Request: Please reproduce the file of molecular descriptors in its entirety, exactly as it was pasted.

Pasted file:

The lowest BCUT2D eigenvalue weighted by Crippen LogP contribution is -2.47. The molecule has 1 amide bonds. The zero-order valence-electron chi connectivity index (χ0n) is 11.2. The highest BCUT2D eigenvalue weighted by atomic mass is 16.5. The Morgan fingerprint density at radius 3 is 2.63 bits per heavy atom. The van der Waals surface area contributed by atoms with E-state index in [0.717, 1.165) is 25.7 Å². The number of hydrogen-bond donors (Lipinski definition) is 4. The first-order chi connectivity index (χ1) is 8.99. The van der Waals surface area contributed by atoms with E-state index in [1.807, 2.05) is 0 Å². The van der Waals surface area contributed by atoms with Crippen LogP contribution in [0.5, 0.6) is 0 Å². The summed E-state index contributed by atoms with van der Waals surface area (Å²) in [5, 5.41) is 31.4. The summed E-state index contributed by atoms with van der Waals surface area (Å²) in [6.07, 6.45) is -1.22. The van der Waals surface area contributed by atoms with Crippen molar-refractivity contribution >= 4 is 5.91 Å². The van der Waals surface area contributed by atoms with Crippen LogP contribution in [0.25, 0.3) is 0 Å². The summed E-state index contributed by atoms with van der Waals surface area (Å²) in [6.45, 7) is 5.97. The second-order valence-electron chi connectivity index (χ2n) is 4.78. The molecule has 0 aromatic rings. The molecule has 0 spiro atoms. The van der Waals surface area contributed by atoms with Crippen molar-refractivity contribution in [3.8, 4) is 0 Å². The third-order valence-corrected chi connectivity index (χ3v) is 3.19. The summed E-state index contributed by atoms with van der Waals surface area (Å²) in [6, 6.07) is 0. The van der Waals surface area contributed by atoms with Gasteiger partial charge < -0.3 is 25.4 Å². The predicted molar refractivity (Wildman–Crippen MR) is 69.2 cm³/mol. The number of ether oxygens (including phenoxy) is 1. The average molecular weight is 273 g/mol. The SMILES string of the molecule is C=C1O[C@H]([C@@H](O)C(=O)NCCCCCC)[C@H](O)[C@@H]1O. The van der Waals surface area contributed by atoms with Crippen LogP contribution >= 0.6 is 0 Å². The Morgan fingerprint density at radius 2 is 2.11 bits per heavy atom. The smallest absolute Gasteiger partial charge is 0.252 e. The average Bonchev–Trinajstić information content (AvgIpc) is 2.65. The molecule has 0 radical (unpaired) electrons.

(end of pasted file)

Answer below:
The lowest BCUT2D eigenvalue weighted by Crippen LogP contribution is -2.47. The molecule has 1 amide bonds. The zero-order valence-electron chi connectivity index (χ0n) is 11.2. The highest BCUT2D eigenvalue weighted by atomic mass is 16.5. The Morgan fingerprint density at radius 3 is 2.63 bits per heavy atom. The van der Waals surface area contributed by atoms with E-state index in [0.717, 1.165) is 25.7 Å². The number of hydrogen-bond donors (Lipinski definition) is 4. The first-order chi connectivity index (χ1) is 8.99. The van der Waals surface area contributed by atoms with E-state index in [1.807, 2.05) is 0 Å². The van der Waals surface area contributed by atoms with Crippen LogP contribution in [0.5, 0.6) is 0 Å². The summed E-state index contributed by atoms with van der Waals surface area (Å²) in [5, 5.41) is 31.4. The summed E-state index contributed by atoms with van der Waals surface area (Å²) in [6.07, 6.45) is -1.22. The van der Waals surface area contributed by atoms with Crippen molar-refractivity contribution >= 4 is 5.91 Å². The van der Waals surface area contributed by atoms with Crippen LogP contribution in [0.25, 0.3) is 0 Å². The summed E-state index contributed by atoms with van der Waals surface area (Å²) in [6.45, 7) is 5.97. The second-order valence-electron chi connectivity index (χ2n) is 4.78. The molecule has 0 aromatic rings. The molecule has 0 spiro atoms. The van der Waals surface area contributed by atoms with Crippen molar-refractivity contribution in [3.8, 4) is 0 Å². The third-order valence-corrected chi connectivity index (χ3v) is 3.19. The summed E-state index contributed by atoms with van der Waals surface area (Å²) in [6, 6.07) is 0. The van der Waals surface area contributed by atoms with Gasteiger partial charge < -0.3 is 25.4 Å². The predicted molar refractivity (Wildman–Crippen MR) is 69.2 cm³/mol. The number of ether oxygens (including phenoxy) is 1. The average molecular weight is 273 g/mol. The SMILES string of the molecule is C=C1O[C@H]([C@@H](O)C(=O)NCCCCCC)[C@H](O)[C@@H]1O. The van der Waals surface area contributed by atoms with Crippen LogP contribution >= 0.6 is 0 Å². The Morgan fingerprint density at radius 2 is 2.11 bits per heavy atom. The smallest absolute Gasteiger partial charge is 0.252 e. The average Bonchev–Trinajstić information content (AvgIpc) is 2.65. The molecule has 0 radical (unpaired) electrons.